Three balls. Two strikes. Two outs. Bottom of the ninth. One run down. You’ve played the scenario out in your head hundreds of times as a kid. Maybe you were Ken Griffey Jr. Maybe you were Michael Jack. Hank Aaron. Brooks Robinson. Whoever. You know the situation – we all dream of being in that spot as a kid and launching a longball deep into the lights like Roy Hobbs once did. It didn’t happen that way.
Ryan Howard had an opportunity to send the Phillies to a Game 7 with the swing of a bat. It didn’t come off his shoulder.
Howard’s 2010 season will always be remembered as a disappointment because of that moment, fair or unfair. Overall, it was a huge disappointment, even before he was unable to come through when they needed him the most.
Check these numbers out: .276 avg, 47 home runs, 138 RBI, .944 OPS
That’s Ryan Howard’s career average over roughly six seasons in the league. Needless to say, he didn’t come close to those power numbers in 2010. Really, it was a product of a dysfunctional offense from head to toe, although Howard didn’t help the cause much himself.
Howard’s .276/31/108/.859 stat line was by far the worst of his short, but illustrious career. At one point during the season, Howard went 15 games without a home run. He had only two (two!) multi-homer games. His OPS crept above .900 for just a short period before spiraling into the mid .800’s.
A freak ankle injury took Howard out of 16 games, but lets face it; he wasn’t the same guy before the DL stint. Save for a super hot start to the season, he was unable to put together stretches of brilliance like we’d seen in the past. Even his normally fantastic September was sub-par by his standards. Howard hit only seven homers during Sept/Oct, a month in which he previously hit 52 through his first five-plus years in the league.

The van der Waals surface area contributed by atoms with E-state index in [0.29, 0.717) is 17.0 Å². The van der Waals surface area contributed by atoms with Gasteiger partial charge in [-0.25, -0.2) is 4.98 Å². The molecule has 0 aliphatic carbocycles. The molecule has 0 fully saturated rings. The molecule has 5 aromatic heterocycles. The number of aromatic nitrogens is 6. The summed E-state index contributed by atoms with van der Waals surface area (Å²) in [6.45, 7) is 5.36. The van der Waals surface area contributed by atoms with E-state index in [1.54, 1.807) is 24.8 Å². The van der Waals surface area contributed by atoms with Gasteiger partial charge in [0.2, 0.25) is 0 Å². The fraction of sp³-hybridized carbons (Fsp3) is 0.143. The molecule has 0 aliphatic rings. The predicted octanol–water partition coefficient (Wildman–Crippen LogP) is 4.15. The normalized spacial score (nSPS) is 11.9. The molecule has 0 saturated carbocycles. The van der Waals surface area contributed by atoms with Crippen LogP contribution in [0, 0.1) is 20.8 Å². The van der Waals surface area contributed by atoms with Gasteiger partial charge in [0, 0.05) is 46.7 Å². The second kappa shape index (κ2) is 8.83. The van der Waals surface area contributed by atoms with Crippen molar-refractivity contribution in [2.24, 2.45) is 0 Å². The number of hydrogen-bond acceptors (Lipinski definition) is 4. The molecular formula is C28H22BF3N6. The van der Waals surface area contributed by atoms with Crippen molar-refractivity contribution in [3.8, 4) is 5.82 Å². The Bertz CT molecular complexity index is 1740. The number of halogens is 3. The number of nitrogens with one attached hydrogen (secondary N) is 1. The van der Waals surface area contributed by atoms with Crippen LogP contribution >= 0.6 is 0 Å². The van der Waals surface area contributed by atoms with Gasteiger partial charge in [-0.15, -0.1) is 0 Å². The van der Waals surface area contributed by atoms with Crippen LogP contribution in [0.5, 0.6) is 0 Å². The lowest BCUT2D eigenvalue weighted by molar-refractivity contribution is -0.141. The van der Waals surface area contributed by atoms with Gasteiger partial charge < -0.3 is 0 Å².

Something just was not right. Then the postseason came.
Howard’s playoffs were forgetful, to be nice. Everyone points to his .303 playoff average, but come on. Don’t be blind. Howard was downright awful with the stick and the glove. He did not have one RBI in the postseason. He struck out 17 times in 33 at-bats. He had only four extra base hits. All unacceptable.
Then came that final at-bat when he could have re-written the story of his season, and to a certain degree, his entire career. It didn’t work out that way. And in summation, it was by far Ryan Howard’s worst season start to finish.
PAT GRADE: 7.4/10
NICK “THE BEERMAN” STASKIN: 6.9/10 – Howard just never seemed to hit a groove this year. The power numbers weren’t really there, and in the blink of an eye he forgot how to take a walk. It is alarming to wonder what kind of production awaits us as he has already cashed in one a megadeal that could be crippling.
Tomorrow: Chase Utley